Statement from Attorney General Roy Cooper on U.S. Supreme Court decision on the Voting Rights Act:
Release date: 6/25/2013
“This ruling doesn’t eliminate North Carolina’s obligation to keep elections open and accessible. Now that this important tool used to fight election law discrimination is gone, the legislature must take even more care to resist new laws that make it harder for people to vote.”
In a 5-4 decision, the U.S. Supreme Court today struck down Section 4 of the U.S. Voting Rights Act. Cooper had signed a brief urging the Court to uphold the Act.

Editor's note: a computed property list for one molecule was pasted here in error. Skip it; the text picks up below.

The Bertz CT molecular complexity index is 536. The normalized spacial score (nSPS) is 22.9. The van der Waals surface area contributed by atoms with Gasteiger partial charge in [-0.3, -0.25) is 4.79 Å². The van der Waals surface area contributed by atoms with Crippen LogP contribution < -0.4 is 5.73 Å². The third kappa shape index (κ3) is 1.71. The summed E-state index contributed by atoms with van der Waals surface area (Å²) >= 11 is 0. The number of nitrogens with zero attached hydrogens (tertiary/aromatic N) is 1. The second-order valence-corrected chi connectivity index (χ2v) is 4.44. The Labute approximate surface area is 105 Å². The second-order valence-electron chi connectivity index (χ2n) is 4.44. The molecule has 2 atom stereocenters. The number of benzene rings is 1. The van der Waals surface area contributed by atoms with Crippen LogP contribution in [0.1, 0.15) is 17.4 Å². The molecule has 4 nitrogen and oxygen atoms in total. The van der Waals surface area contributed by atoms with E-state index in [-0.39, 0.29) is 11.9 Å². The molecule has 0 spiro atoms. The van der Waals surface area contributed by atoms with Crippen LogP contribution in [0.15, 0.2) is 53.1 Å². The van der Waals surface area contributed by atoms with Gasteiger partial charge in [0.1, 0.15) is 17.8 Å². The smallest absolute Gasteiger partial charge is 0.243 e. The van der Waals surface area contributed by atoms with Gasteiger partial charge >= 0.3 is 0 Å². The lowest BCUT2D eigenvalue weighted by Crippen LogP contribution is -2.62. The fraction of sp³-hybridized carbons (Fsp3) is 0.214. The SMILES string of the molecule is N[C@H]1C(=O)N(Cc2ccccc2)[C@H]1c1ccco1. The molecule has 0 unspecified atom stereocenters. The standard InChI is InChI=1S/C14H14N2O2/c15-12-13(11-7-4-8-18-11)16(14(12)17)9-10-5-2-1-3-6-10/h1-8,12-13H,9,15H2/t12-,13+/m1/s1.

This landmark civil rights law was originally enacted in 1965 to combat efforts to disenfranchise certain groups of voters and was most recently reauthorized by Congress in 2006.
Section 4 establishes the criteria to determine whether a state or part of a state must seek review of any changes to its election laws by the U.S. Department of Justice under Section 5 of the Voting Rights Act, a process known as preclearance. Until Congress sets new criteria, no state or part of a state will be subject to preclearance under Section 5.
The North Carolina General Assembly is now considering legislation that among other changes would limit early voting and require voter I.D.